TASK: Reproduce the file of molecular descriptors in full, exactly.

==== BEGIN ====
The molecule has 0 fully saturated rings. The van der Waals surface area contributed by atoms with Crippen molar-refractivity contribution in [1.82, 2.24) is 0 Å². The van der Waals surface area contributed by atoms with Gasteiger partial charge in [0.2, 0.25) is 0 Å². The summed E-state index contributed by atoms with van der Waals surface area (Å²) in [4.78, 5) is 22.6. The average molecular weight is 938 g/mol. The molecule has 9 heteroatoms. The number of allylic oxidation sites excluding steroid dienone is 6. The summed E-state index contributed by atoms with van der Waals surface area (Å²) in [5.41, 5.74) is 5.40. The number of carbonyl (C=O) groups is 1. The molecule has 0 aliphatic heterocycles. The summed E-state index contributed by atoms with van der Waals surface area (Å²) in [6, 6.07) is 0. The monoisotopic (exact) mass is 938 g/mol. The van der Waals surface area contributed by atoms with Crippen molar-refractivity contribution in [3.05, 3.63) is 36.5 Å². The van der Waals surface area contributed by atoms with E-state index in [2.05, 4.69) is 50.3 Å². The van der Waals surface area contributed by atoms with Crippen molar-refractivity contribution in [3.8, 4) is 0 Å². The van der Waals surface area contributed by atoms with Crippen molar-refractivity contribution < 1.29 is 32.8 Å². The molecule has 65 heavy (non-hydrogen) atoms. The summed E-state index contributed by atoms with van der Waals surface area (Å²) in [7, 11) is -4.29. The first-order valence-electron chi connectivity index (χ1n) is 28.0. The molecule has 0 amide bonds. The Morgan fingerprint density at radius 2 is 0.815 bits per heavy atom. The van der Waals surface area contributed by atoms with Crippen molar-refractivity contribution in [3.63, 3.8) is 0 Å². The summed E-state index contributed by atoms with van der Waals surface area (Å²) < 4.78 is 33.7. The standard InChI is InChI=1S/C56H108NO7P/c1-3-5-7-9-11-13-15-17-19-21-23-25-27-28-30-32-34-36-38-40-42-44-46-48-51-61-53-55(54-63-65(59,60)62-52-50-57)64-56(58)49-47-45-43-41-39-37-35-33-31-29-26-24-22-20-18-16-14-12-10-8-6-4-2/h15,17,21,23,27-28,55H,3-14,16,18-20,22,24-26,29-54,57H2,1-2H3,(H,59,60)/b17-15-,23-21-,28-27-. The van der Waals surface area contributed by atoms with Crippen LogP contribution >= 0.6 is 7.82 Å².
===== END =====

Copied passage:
The molecule has 0 fully saturated rings. The van der Waals surface area contributed by atoms with Crippen molar-refractivity contribution in [1.82, 2.24) is 0 Å². The van der Waals surface area contributed by atoms with Gasteiger partial charge in [0.2, 0.25) is 0 Å². The summed E-state index contributed by atoms with van der Waals surface area (Å²) in [4.78, 5) is 22.6. The average molecular weight is 938 g/mol. The molecule has 9 heteroatoms. The number of allylic oxidation sites excluding steroid dienone is 6. The summed E-state index contributed by atoms with van der Waals surface area (Å²) in [5.41, 5.74) is 5.40. The number of carbonyl (C=O) groups is 1. The molecule has 0 aliphatic heterocycles. The summed E-state index contributed by atoms with van der Waals surface area (Å²) in [6, 6.07) is 0. The monoisotopic (exact) mass is 938 g/mol. The van der Waals surface area contributed by atoms with Crippen molar-refractivity contribution in [3.05, 3.63) is 36.5 Å². The van der Waals surface area contributed by atoms with E-state index in [2.05, 4.69) is 50.3 Å². The van der Waals surface area contributed by atoms with Crippen molar-refractivity contribution in [3.8, 4) is 0 Å². The van der Waals surface area contributed by atoms with Crippen molar-refractivity contribution < 1.29 is 32.8 Å². The molecule has 65 heavy (non-hydrogen) atoms. The summed E-state index contributed by atoms with van der Waals surface area (Å²) in [7, 11) is -4.29. The first-order valence-electron chi connectivity index (χ1n) is 28.0. The molecule has 0 amide bonds. The Morgan fingerprint density at radius 2 is 0.815 bits per heavy atom. The van der Waals surface area contributed by atoms with Crippen molar-refractivity contribution in [3.63, 3.8) is 0 Å². The summed E-state index contributed by atoms with van der Waals surface area (Å²) < 4.78 is 33.7. The standard InChI is InChI=1S/C56H108NO7P/c1-3-5-7-9-11-13-15-17-19-21-23-25-27-28-30-32-34-36-38-40-42-44-46-48-51-61-53-55(54-63-65(59,60)62-52-50-57)64-56(58)49-47-45-43-41-39-37-35-33-31-29-26-24-22-20-18-16-14-12-10-8-6-4-2/h15,17,21,23,27-28,55H,3-14,16,18-20,22,24-26,29-54,57H2,1-2H3,(H,59,60)/b17-15-,23-21-,28-27-. The van der Waals surface area contributed by atoms with Crippen LogP contribution >= 0.6 is 7.82 Å².